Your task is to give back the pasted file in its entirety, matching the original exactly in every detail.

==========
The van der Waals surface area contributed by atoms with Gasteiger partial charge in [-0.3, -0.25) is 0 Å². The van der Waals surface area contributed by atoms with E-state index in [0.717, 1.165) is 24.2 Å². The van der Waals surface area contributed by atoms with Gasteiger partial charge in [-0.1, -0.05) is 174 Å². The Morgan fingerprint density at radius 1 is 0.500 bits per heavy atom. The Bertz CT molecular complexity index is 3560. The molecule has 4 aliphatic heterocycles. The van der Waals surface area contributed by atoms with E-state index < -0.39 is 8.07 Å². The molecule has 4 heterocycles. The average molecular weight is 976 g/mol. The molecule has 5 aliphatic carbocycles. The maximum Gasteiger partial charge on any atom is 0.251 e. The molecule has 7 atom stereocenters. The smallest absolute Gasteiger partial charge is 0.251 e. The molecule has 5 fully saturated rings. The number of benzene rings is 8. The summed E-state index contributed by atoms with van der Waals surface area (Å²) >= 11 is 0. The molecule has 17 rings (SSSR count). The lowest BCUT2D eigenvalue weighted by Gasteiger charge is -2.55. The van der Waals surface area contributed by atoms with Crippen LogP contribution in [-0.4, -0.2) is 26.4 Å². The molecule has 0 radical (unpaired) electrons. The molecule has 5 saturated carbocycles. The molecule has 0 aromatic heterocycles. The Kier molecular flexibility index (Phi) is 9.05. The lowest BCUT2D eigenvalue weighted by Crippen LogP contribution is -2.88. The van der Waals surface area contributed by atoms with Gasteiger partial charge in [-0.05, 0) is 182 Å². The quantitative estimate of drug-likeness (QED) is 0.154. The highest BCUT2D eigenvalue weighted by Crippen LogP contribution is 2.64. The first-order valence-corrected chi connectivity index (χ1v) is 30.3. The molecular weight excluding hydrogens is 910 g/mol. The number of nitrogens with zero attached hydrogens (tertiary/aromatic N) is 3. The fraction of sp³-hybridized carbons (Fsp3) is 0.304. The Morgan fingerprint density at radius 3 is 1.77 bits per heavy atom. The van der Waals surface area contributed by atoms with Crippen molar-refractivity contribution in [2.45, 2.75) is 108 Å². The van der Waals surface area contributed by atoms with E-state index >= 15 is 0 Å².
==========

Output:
The van der Waals surface area contributed by atoms with Gasteiger partial charge in [-0.3, -0.25) is 0 Å². The van der Waals surface area contributed by atoms with E-state index in [0.717, 1.165) is 24.2 Å². The van der Waals surface area contributed by atoms with Gasteiger partial charge in [-0.1, -0.05) is 174 Å². The Morgan fingerprint density at radius 1 is 0.500 bits per heavy atom. The Bertz CT molecular complexity index is 3560. The molecule has 4 aliphatic heterocycles. The van der Waals surface area contributed by atoms with E-state index < -0.39 is 8.07 Å². The molecule has 4 heterocycles. The average molecular weight is 976 g/mol. The molecule has 5 aliphatic carbocycles. The maximum Gasteiger partial charge on any atom is 0.251 e. The molecule has 7 atom stereocenters. The smallest absolute Gasteiger partial charge is 0.251 e. The molecule has 5 fully saturated rings. The number of benzene rings is 8. The summed E-state index contributed by atoms with van der Waals surface area (Å²) >= 11 is 0. The molecule has 17 rings (SSSR count). The lowest BCUT2D eigenvalue weighted by Gasteiger charge is -2.55. The van der Waals surface area contributed by atoms with Crippen LogP contribution in [-0.4, -0.2) is 26.4 Å². The molecule has 0 radical (unpaired) electrons. The molecule has 5 saturated carbocycles. The molecule has 0 aromatic heterocycles. The Kier molecular flexibility index (Phi) is 9.05. The lowest BCUT2D eigenvalue weighted by Crippen LogP contribution is -2.88. The van der Waals surface area contributed by atoms with Gasteiger partial charge in [-0.05, 0) is 182 Å². The quantitative estimate of drug-likeness (QED) is 0.154. The highest BCUT2D eigenvalue weighted by Crippen LogP contribution is 2.64. The first-order valence-corrected chi connectivity index (χ1v) is 30.3. The molecular weight excluding hydrogens is 910 g/mol. The number of nitrogens with zero attached hydrogens (tertiary/aromatic N) is 3. The fraction of sp³-hybridized carbons (Fsp3) is 0.304. The Morgan fingerprint density at radius 3 is 1.77 bits per heavy atom. The van der Waals surface area contributed by atoms with Crippen molar-refractivity contribution in [2.45, 2.75) is 108 Å². The van der Waals surface area contributed by atoms with E-state index >= 15 is 0 Å².